I’m seriously waiting for Jesus (Christ, not Hernandez in hotel facilities) to show up and “cleanse” the SBL registration booth. I’d like to see him overturn a table full of data projectors or two.

I can hear it now: as soon as a projector goes dark, someone will say,

“Will you put another quarter in the data projector meter for me?”

Church Collection Plate

Attendees of the SBL Luke-Acts session take up an offering to pay the data projector tax.

Seriously, we should take up an offering for use of the data projectors. A section with 5 papers would cost $125, and that’s if you pre-reserved them back in June! We could pass a plate down the rows.

Solution

The SBL should immediately announce that it is rescinding its data projector fees for this year’s annual meeting.

Itemizing the data projector costs as an additional surcharge only highlights the fiscal trouble of the SBL.

Placing the fiscal burden directly on those scholars who are doing and presenting higher-end research that requires modern forms of technology to communicate their findings disincentivizes innovation.

Nickel-and-diming its own participants for participating makes an otherwise professional organization look cheap and does not send an inspiring message of fiscal viability to SBL members.

It would be better to spread the cost of data-projectors evenly across all participants, whether they use them in presentations, or watch presentations that use projectors. This minimal cost (say, $5) could be added to the already absurd annual meeting registration cost. It would be less burdensome to the presenters, and would not advertise SBL’s financial woes by highlighting the need to exact a surcharge for a service that is now standard in higher education and professional conferences.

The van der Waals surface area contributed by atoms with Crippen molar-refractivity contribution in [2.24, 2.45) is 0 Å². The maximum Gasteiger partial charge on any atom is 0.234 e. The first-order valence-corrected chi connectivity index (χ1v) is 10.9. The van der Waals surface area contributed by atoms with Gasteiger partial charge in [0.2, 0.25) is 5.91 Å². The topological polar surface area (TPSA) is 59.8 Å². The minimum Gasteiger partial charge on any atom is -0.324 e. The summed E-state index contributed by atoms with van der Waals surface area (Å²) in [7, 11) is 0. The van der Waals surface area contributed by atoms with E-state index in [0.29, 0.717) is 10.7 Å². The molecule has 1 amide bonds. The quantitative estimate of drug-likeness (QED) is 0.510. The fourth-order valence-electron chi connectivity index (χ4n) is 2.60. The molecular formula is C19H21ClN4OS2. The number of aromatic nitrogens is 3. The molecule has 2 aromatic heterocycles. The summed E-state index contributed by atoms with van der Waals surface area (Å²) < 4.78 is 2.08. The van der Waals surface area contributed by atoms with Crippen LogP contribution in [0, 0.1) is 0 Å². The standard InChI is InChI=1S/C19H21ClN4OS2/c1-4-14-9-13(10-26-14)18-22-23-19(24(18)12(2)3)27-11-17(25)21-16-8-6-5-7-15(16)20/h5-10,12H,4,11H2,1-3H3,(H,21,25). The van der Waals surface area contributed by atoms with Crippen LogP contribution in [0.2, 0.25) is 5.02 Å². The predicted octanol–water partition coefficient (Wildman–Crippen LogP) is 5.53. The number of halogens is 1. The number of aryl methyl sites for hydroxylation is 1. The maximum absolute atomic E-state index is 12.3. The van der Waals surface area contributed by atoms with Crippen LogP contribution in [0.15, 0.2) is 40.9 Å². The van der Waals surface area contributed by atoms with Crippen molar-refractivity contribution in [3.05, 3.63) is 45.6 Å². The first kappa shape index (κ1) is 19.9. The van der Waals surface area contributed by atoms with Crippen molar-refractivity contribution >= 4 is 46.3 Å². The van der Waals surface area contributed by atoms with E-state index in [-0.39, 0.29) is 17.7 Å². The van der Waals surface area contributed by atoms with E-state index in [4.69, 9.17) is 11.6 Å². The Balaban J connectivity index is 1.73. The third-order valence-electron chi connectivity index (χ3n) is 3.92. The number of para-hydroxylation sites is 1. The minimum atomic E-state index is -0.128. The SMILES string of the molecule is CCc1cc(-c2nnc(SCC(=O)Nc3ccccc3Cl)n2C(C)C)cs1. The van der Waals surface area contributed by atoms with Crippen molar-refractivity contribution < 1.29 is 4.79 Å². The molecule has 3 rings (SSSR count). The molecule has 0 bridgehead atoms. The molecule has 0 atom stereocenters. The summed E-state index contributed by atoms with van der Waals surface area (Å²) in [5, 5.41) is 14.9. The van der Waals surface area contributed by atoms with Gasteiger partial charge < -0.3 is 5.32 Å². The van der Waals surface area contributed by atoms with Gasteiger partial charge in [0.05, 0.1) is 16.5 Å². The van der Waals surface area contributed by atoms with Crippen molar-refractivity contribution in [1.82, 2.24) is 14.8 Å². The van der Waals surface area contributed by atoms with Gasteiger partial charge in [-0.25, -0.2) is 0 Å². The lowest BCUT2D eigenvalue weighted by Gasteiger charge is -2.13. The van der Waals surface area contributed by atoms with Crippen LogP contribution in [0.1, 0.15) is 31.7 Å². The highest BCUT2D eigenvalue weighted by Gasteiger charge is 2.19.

Rescinding the decision to impose fees on those using data projectors would buy the SBL a year to debate the role of technology in scholarship, properly assess the real costs of technology, and give SBL a year to communicate the need, if any, for higher fees to subsidize technology costs.

SBL could also agree not to do business with hotels who insist on exacting absurd usury fees on conferences. It’s SBL’s home town for crying aloud! SBL should be able to negotiate a fair deal.

In Sum

In sum, charging presenters a fee to present their papers in a modern format is a very poor decision on the part of SBL. Then again, a digital image is worth a thousand words (and I’ll let you see it for free):

SBL Pay-for-Projector Policy

SBL Pay-for-Projector Policy (Mashup by Robert R. Cargill)